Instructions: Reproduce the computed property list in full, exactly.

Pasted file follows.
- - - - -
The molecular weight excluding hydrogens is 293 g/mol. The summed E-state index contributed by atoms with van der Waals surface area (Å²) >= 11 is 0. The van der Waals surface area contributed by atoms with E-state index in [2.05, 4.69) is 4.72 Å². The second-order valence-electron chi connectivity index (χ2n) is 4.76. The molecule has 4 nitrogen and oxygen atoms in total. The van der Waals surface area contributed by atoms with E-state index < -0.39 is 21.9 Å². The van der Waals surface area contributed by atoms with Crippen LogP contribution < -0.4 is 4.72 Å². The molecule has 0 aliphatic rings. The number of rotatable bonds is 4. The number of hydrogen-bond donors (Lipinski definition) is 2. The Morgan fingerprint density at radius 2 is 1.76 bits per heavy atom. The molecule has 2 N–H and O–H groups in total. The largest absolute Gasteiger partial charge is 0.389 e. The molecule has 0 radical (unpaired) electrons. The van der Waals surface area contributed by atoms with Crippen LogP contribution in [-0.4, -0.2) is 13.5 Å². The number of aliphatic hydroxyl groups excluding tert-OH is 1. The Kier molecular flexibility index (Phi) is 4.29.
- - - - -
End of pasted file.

The molecular weight excluding hydrogens is 293 g/mol. The summed E-state index contributed by atoms with van der Waals surface area (Å²) >= 11 is 0. The van der Waals surface area contributed by atoms with E-state index in [2.05, 4.69) is 4.72 Å². The second-order valence-electron chi connectivity index (χ2n) is 4.76. The molecule has 4 nitrogen and oxygen atoms in total. The van der Waals surface area contributed by atoms with E-state index < -0.39 is 21.9 Å². The van der Waals surface area contributed by atoms with Crippen LogP contribution < -0.4 is 4.72 Å². The molecule has 0 aliphatic rings. The number of rotatable bonds is 4. The number of hydrogen-bond donors (Lipinski definition) is 2. The Morgan fingerprint density at radius 2 is 1.76 bits per heavy atom. The molecule has 2 N–H and O–H groups in total. The largest absolute Gasteiger partial charge is 0.389 e. The molecule has 0 radical (unpaired) electrons. The van der Waals surface area contributed by atoms with Crippen LogP contribution in [-0.4, -0.2) is 13.5 Å². The number of aliphatic hydroxyl groups excluding tert-OH is 1. The Kier molecular flexibility index (Phi) is 4.29.